As a matter of fact, life in the game is so easy that you can learn many specialities without much effort and you can always get married and have offsprings… As for girls, there will always be many boys pursuing you, you only need to accept their invations to have a closer relationship with them… Of course, were it not for these machanisms, who would like to enjoy the game and explore numerous possibilities?

The game which enjoys an “overwhelmingly positive” review is bound to be worthy of its glory, and it is also recognized by many Chinese state-owned media, like China Youth Daily and China Daily. It also interests many of my classmates, even those who don’t care about independent games. We enjoy it, talk about it, and reflect it. The newspaper of the game was read many times, and my classmates feel curious and excited about it.

As a Chinese student, the content of the game is existing in my daily life, the pressure in preparing for Gaokao (National College Entrance Exam), the pressure from balancing satisfying parents’ expectations, and chasing our dreams. Individually, the story may not happen in Guangdong, as we Cantonese don’t have that kind of lucky money culture…we prefer to give a small amount of money to every child we know. The reality is much crueler, as every action and choice is much more complex. But as the author said, he manages to compress 18 years into a few hours with fun in rounds, so the game is very signifying rather than paying attention to each detail. The latter style can be explored in Tokimeki Memorial (Japan) and Gaokao Love 100 Days (China mainland), which are also excellent games. Consequently, Chinese players can recall their memories in their playing with fun and foreign players can have a look in Chinese education with fun as well. The compromise is not bad, as it successfully achieved the game’s main idea. The developer is also endeavoring to cover more aspects of Chinese education. Their determination can be proved by their progress in releasing the girl’s version and adding more details. There’s no doubt that the game is a miracle, and it will continually be a miracle in the near future.

As is known, Chinese parenting has been widely accepted as a problem in Chinese education at home and abroad. There are so many Chinese parents, teachers and children taking part in it with so many critics and researchers working on it hoping to find a better solution, but only the game’s developer came up with the idea of making it into an AVG to draw more attention to the topic, not just for complaining, but also for finding more constructive suggestions. As the author once said, to make the game he nearly read all books of Chinese school and family he can find. Though the art resources may not be not enough, the author managed to convey his idea through the simple but impressive pictures and fashionable words.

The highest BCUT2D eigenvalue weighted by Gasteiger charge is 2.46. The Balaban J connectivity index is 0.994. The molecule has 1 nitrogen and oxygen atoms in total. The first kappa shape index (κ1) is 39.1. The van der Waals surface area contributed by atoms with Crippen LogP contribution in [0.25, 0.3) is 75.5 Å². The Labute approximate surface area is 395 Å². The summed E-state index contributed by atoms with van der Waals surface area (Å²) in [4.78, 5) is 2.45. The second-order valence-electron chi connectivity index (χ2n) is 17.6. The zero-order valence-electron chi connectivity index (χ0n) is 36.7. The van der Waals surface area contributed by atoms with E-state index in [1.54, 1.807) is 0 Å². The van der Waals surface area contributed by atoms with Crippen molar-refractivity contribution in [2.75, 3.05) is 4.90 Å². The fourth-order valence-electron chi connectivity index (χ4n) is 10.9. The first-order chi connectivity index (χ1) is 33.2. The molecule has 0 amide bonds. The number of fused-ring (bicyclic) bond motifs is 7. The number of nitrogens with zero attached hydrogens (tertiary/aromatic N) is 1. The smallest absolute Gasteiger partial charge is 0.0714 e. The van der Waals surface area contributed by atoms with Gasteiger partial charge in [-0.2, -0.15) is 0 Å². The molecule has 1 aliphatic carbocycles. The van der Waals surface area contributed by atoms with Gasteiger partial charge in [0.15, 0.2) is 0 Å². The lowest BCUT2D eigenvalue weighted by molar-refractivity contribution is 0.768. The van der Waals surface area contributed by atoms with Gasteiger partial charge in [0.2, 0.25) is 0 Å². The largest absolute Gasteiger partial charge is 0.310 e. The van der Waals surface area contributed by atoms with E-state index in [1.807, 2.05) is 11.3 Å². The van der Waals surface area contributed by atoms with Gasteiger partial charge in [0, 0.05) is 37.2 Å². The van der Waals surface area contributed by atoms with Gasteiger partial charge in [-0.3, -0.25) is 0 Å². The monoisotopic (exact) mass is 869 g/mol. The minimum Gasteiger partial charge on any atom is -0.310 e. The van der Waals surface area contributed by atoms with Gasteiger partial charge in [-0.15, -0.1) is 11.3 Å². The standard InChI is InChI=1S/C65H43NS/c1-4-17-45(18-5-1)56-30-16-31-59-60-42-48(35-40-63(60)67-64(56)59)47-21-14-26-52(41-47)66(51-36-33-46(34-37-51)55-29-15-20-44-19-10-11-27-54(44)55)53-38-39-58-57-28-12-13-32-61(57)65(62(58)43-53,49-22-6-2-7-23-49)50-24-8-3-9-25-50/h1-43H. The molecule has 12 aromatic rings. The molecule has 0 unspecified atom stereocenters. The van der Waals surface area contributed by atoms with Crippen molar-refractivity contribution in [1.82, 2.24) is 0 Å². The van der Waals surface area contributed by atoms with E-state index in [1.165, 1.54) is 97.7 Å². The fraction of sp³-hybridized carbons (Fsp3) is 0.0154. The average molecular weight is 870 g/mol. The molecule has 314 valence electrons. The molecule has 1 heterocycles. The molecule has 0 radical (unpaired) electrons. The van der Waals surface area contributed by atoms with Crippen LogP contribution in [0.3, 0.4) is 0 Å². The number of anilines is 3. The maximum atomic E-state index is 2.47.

The method enjoys its pros and cons, and opinions rooted in Chinese culture is uneasy to be changed. A similar situation can also be seen in Japan and Korea. Of course, the system may not be the best, but evidently, it is the best one available. Luckily, the Chinese authorities are also managing to perform reforms to encourage student’s all-round development. We don’t hope to follow the tracks of an overthrown chariot of Japan’s reform in the 1980s. To avoid trapped in the Chinese way of thinking, we are also learning from the west. Additionally, as a future programmer, I am dreaming of devoting myself to the production of these independent games that reflect modern China to promote understanding between China and the world.

PS: I strongly recommend you to play GaokaoLove100Days (English translation guaranteed) which is considered “positive” as it reflects the puppy love of Chinese adolescents in China’s excellent public school. I’m sure that experiencing detailed daily life of Chinese high school students will bring you unique feelings.